Unlocking the power of Soft tissue therapy – Enhancing Health and wellness
I recently did a presentation for a networking group in Cornwall (The Piran Network) and thought I would share with you the presentation explaining what a soft tissue therapist is.
My name is Debbie, I am the owner of a small clinic in Truro and as a soft tissue therapist I have a passion for helping individuals improve their overall well-being
You would have previously heard me introduce myself as a massage therapist and although I am a massage therapist (and am proud to be one) a lack of understanding and stigmatism within the profession (not helped by MPS calling us ‘massage parlours’ in lockdown!) has meant a change in tone to increase understanding of what we do.
Soft tissue therapy is a person-centred approach to the assessment, treatment, and rehabilitation of minor and chronic Musculoskeletal (MSK) injuries and pain
Person Centred care is an approach that considers individuals and their communities as active participants in trusted health care systems, meeting their needs and preferences while providing education and support for decision-making and self- care. It focuses on people’s holistic needs, not just diseases and acknowledges their social determinants of health
What is Soft Tissue therapy?
The primary focus of soft tissue therapy is the manipulation or movements of muscles, tendons, ligaments, and fascia. It has a role in promoting pain relief by down regulation of the nervous system, reducing muscle tension, improving flexibility, and enhancing recovery.
The science behind soft tissue therapy
Soft tissue therapy uses an evidence-based approach, whether this be through studies or the lived experiences of our clients. We know that massage therapy can help release endorphins such as the feels good hormone serotonin. We also know that it can down regulate the nervous system via the power of touch. In turn this down regulation can improve pain, promoting movement and hence recovery. We also know that massage or soft tissue therapy can boost the circulation, whether that be vascular or lymphatic. All of these thing can help, sleep, resilience and of course pain.
Common Conditions and Benefits
Without doubt, this was the best massage I’ve ever had (I’ve had quite a few!). My back was the loosest it’s ever been following a massage. Thank you so much. I will definitely be visiting again once I’m back in Cornwall.
As a massage therapist myself, I’m really fussy when it comes to finding a good therapist who knows exactly what I need & takes time to smooth out my own accumulated tension. I can totally trust falling apart in Debbie’s expert hands & then be moulded back together. The hydrotherm massage starts relaxing my muscles as soon as I lay on the warm couch. Necessary & lush!
A Holistic Approach to wellness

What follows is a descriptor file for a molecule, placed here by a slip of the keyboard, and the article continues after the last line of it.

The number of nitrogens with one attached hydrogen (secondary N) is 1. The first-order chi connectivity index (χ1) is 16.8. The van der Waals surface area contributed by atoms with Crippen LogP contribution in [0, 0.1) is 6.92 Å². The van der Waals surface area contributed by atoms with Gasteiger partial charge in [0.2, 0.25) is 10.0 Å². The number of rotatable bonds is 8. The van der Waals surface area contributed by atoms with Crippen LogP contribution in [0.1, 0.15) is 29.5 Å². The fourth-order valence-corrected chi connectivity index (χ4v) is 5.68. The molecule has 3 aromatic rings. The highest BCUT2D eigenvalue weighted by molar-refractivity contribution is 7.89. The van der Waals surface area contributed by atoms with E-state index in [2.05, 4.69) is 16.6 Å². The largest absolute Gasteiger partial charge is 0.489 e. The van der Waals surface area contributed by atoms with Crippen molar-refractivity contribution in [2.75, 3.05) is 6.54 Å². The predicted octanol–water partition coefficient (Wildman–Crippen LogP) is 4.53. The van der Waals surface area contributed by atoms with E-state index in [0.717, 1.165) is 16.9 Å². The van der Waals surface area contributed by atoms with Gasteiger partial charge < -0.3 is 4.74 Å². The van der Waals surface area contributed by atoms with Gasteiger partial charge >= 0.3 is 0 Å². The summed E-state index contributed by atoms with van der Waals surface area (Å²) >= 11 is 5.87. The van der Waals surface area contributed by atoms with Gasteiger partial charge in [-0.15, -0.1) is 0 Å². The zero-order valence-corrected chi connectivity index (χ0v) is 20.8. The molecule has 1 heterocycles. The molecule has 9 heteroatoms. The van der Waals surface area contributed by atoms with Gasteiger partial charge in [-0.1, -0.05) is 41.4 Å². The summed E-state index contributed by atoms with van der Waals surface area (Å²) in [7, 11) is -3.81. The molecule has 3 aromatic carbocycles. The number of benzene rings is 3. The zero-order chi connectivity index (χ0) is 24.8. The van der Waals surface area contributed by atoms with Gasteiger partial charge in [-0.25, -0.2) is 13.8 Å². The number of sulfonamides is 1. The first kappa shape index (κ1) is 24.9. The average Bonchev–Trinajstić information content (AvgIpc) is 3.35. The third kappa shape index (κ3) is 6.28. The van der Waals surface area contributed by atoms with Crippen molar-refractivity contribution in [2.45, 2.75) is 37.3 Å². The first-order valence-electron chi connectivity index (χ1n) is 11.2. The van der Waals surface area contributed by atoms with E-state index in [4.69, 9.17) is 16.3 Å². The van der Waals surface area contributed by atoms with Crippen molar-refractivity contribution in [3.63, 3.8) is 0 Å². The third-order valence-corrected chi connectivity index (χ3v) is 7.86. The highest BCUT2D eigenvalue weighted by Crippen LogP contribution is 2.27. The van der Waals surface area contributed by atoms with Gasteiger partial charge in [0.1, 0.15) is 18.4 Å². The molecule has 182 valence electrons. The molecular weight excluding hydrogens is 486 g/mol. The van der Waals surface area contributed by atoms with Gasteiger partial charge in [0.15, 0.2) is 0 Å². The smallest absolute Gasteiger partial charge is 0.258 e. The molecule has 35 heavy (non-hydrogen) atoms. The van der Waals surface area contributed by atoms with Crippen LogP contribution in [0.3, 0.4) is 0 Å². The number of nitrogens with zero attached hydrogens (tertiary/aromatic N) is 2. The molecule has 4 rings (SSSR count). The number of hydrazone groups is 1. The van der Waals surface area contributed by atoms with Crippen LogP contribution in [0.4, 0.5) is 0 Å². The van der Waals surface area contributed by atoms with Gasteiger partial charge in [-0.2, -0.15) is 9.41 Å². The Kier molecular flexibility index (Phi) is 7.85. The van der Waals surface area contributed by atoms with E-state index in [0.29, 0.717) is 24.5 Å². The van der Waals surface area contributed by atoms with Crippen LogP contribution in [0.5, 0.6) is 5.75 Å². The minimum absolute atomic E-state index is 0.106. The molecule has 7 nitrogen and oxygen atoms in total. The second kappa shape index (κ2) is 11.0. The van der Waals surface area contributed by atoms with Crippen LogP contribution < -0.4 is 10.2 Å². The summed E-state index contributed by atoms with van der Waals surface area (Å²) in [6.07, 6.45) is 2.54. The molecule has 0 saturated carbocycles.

Soft tissue therapy is holistic, by addressing not only the physical but also the mental and emotional aspects of well being.
On our consolation forms we ask about aspects such as sleep and stress levels when it comes to people being in pain – recognising that its not just the problem area its self that causes the pain but that indeed pain is multi-layered.
When introducing rehabilitation to our clients we ask – ‘where do you see yourself in 4 week’s time’. This means we can tailor rehab exercises to the clients’ activities whether that be picking up knitting needles again or climbing Snowdon. This question does more than that, It introduces self-efficacy to our clients, getting them thinking about their own wishing, aims or goals.
By asking lifestyle questions it may also happy us identify other things going on in the person’s life, perhaps they are not taking enough time for them self, perhaps they are doing too much exercise, using it as a form of self-medication. Or perhaps it’s not a massage they need at all, perhaps we need to recommend they going and see their GP for further investigations.
Soft tissue therapists collaborate
Sometimes we are not the right place but we come armed with a list of Sports therapists, osteopaths, Self help tools, physios, acupuncturists.
By using a multidisciplinary approach we can provide comprehensive care and better outcomes for clients.
Practical self-care tips
Roll your shoulders:
Rolling your shoulders is beneficial because it helps relieve tension and improves flexibility in the neck and upper back. This simple movement encourages blood circulation and reduces stiffness, which can result from prolonged sitting or poor posture. By gently rolling your shoulders forward and backward, you can promote relaxation and maintain better posture, contributing to overall physical comfort and well-being.
Golf balls can be used for self-massage by placing them on targeted muscle areas and applying gentle pressure. Rolling the golf ball under your body or against a wall can help release tension, alleviate muscle knots, and improve blood flow. The firmness of the golf ball allows for effective trigger point therapy, helping to relax muscles and provide relief.
Soft tissue therapy is evolving – it’s been around for thousands of years and the benefits are still being recognised. We also know that soft tissue therapy is more than just ‘ a rub” . It’s a person centred – holistic approach to health care that can run side by side with conventional medicine to help pain, stress, aid sleep, promote balance in life and assist in recovery from illness or injury.